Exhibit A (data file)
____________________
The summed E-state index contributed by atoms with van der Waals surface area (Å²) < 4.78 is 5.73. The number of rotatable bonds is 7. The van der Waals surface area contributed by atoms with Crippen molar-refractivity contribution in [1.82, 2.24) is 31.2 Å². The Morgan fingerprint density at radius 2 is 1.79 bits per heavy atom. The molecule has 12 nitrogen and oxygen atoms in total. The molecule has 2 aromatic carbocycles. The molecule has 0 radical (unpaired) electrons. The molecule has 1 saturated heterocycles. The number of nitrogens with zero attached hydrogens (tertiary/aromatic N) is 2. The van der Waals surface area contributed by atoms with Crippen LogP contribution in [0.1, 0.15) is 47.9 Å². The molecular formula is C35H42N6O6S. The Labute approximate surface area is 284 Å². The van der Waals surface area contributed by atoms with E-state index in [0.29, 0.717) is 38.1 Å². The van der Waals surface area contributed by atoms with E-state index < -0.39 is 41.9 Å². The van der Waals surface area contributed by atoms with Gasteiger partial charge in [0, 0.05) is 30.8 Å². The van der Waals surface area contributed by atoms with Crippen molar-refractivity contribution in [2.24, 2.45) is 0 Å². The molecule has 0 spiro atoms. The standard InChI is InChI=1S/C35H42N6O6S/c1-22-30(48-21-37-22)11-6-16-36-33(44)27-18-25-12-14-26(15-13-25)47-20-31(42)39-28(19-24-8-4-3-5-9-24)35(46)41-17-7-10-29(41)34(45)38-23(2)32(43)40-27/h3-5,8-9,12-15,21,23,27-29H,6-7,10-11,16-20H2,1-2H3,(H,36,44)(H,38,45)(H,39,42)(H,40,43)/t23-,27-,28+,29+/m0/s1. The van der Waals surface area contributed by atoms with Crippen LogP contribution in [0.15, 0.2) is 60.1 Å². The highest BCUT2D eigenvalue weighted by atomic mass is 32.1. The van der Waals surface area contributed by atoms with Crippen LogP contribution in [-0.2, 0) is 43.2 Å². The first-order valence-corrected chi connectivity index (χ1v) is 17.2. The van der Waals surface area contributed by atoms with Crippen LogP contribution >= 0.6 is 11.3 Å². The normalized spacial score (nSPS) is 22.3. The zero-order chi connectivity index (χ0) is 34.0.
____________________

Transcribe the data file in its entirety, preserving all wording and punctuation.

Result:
The summed E-state index contributed by atoms with van der Waals surface area (Å²) < 4.78 is 5.73. The number of rotatable bonds is 7. The van der Waals surface area contributed by atoms with Crippen molar-refractivity contribution in [1.82, 2.24) is 31.2 Å². The Morgan fingerprint density at radius 2 is 1.79 bits per heavy atom. The molecule has 12 nitrogen and oxygen atoms in total. The molecule has 2 aromatic carbocycles. The molecule has 0 radical (unpaired) electrons. The molecule has 1 saturated heterocycles. The number of nitrogens with zero attached hydrogens (tertiary/aromatic N) is 2. The van der Waals surface area contributed by atoms with Crippen LogP contribution in [0.1, 0.15) is 47.9 Å². The molecular formula is C35H42N6O6S. The Labute approximate surface area is 284 Å². The van der Waals surface area contributed by atoms with E-state index in [0.29, 0.717) is 38.1 Å². The van der Waals surface area contributed by atoms with E-state index < -0.39 is 41.9 Å². The van der Waals surface area contributed by atoms with Gasteiger partial charge in [0, 0.05) is 30.8 Å². The van der Waals surface area contributed by atoms with Crippen molar-refractivity contribution in [2.24, 2.45) is 0 Å². The molecule has 0 spiro atoms. The standard InChI is InChI=1S/C35H42N6O6S/c1-22-30(48-21-37-22)11-6-16-36-33(44)27-18-25-12-14-26(15-13-25)47-20-31(42)39-28(19-24-8-4-3-5-9-24)35(46)41-17-7-10-29(41)34(45)38-23(2)32(43)40-27/h3-5,8-9,12-15,21,23,27-29H,6-7,10-11,16-20H2,1-2H3,(H,36,44)(H,38,45)(H,39,42)(H,40,43)/t23-,27-,28+,29+/m0/s1. The van der Waals surface area contributed by atoms with Crippen LogP contribution in [0.15, 0.2) is 60.1 Å². The highest BCUT2D eigenvalue weighted by atomic mass is 32.1. The van der Waals surface area contributed by atoms with Crippen LogP contribution in [-0.2, 0) is 43.2 Å². The first-order valence-corrected chi connectivity index (χ1v) is 17.2. The van der Waals surface area contributed by atoms with Crippen LogP contribution >= 0.6 is 11.3 Å². The normalized spacial score (nSPS) is 22.3. The zero-order chi connectivity index (χ0) is 34.0.